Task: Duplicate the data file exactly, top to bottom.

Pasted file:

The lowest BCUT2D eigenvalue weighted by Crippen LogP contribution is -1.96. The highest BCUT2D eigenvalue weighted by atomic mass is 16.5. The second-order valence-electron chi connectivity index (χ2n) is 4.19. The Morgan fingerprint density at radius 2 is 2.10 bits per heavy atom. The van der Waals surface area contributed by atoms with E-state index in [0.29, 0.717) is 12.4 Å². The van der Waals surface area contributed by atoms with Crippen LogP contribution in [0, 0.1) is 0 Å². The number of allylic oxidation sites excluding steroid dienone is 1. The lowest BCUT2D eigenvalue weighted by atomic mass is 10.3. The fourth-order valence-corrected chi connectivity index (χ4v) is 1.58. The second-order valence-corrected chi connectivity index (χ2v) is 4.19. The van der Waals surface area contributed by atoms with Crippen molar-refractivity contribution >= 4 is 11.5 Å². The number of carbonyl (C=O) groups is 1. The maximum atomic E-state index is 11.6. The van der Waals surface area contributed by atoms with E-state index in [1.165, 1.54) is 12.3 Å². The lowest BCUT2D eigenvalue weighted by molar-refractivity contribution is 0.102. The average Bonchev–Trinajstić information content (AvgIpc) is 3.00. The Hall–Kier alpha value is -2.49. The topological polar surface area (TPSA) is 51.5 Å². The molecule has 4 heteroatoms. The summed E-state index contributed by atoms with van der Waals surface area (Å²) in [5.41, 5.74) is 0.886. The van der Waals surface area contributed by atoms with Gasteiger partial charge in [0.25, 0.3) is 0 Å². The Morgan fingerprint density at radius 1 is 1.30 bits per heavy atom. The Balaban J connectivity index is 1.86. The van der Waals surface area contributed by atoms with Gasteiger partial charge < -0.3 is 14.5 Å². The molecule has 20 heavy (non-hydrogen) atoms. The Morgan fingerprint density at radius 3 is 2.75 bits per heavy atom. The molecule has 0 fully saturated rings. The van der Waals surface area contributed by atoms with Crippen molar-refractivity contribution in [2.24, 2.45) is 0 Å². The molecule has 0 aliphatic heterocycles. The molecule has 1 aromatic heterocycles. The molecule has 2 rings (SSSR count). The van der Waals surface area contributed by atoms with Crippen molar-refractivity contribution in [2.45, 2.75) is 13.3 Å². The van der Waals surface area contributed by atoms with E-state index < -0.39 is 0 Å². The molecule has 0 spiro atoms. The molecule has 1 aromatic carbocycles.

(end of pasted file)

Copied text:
The lowest BCUT2D eigenvalue weighted by Crippen LogP contribution is -1.96. The highest BCUT2D eigenvalue weighted by atomic mass is 16.5. The second-order valence-electron chi connectivity index (χ2n) is 4.19. The Morgan fingerprint density at radius 2 is 2.10 bits per heavy atom. The van der Waals surface area contributed by atoms with E-state index in [0.29, 0.717) is 12.4 Å². The van der Waals surface area contributed by atoms with Crippen LogP contribution in [0, 0.1) is 0 Å². The number of allylic oxidation sites excluding steroid dienone is 1. The lowest BCUT2D eigenvalue weighted by atomic mass is 10.3. The fourth-order valence-corrected chi connectivity index (χ4v) is 1.58. The second-order valence-corrected chi connectivity index (χ2v) is 4.19. The van der Waals surface area contributed by atoms with Crippen molar-refractivity contribution >= 4 is 11.5 Å². The number of carbonyl (C=O) groups is 1. The maximum atomic E-state index is 11.6. The van der Waals surface area contributed by atoms with E-state index in [1.165, 1.54) is 12.3 Å². The lowest BCUT2D eigenvalue weighted by molar-refractivity contribution is 0.102. The average Bonchev–Trinajstić information content (AvgIpc) is 3.00. The Hall–Kier alpha value is -2.49. The topological polar surface area (TPSA) is 51.5 Å². The molecule has 4 heteroatoms. The summed E-state index contributed by atoms with van der Waals surface area (Å²) in [5.41, 5.74) is 0.886. The van der Waals surface area contributed by atoms with Gasteiger partial charge in [0.25, 0.3) is 0 Å². The Morgan fingerprint density at radius 1 is 1.30 bits per heavy atom. The Balaban J connectivity index is 1.86. The van der Waals surface area contributed by atoms with Gasteiger partial charge < -0.3 is 14.5 Å². The molecule has 20 heavy (non-hydrogen) atoms. The Morgan fingerprint density at radius 3 is 2.75 bits per heavy atom. The molecule has 0 fully saturated rings. The van der Waals surface area contributed by atoms with Crippen molar-refractivity contribution in [2.24, 2.45) is 0 Å². The molecule has 0 aliphatic heterocycles. The molecule has 1 aromatic heterocycles. The molecule has 2 rings (SSSR count). The van der Waals surface area contributed by atoms with Crippen molar-refractivity contribution in [2.45, 2.75) is 13.3 Å². The van der Waals surface area contributed by atoms with E-state index < -0.39 is 0 Å². The molecule has 0 spiro atoms. The molecule has 1 aromatic carbocycles.